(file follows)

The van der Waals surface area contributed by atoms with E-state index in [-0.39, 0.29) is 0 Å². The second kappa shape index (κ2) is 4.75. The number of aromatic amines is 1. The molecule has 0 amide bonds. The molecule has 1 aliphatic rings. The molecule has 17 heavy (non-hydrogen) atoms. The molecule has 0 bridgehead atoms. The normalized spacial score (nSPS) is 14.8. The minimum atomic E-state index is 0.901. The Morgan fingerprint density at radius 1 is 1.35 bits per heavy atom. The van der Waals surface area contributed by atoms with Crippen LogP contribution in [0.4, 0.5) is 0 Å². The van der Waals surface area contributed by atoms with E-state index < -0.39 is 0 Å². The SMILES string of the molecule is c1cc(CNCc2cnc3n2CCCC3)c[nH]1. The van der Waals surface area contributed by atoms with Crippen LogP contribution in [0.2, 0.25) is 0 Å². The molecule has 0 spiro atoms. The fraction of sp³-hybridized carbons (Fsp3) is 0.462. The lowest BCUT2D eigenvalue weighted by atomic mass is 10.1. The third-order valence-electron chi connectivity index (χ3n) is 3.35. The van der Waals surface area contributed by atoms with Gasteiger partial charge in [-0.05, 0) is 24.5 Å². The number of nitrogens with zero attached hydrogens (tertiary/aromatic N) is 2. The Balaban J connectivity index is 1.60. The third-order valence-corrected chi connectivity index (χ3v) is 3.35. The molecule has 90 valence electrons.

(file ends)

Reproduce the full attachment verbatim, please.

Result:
The van der Waals surface area contributed by atoms with E-state index in [-0.39, 0.29) is 0 Å². The second kappa shape index (κ2) is 4.75. The number of aromatic amines is 1. The molecule has 0 amide bonds. The molecule has 1 aliphatic rings. The molecule has 17 heavy (non-hydrogen) atoms. The molecule has 0 bridgehead atoms. The normalized spacial score (nSPS) is 14.8. The minimum atomic E-state index is 0.901. The Morgan fingerprint density at radius 1 is 1.35 bits per heavy atom. The van der Waals surface area contributed by atoms with Crippen LogP contribution in [0.4, 0.5) is 0 Å². The van der Waals surface area contributed by atoms with E-state index < -0.39 is 0 Å². The SMILES string of the molecule is c1cc(CNCc2cnc3n2CCCC3)c[nH]1. The van der Waals surface area contributed by atoms with Crippen LogP contribution in [0.2, 0.25) is 0 Å². The molecule has 0 spiro atoms. The fraction of sp³-hybridized carbons (Fsp3) is 0.462. The lowest BCUT2D eigenvalue weighted by atomic mass is 10.1. The third-order valence-electron chi connectivity index (χ3n) is 3.35. The van der Waals surface area contributed by atoms with Gasteiger partial charge in [-0.05, 0) is 24.5 Å². The number of nitrogens with zero attached hydrogens (tertiary/aromatic N) is 2. The Balaban J connectivity index is 1.60. The third-order valence-corrected chi connectivity index (χ3v) is 3.35. The molecule has 90 valence electrons.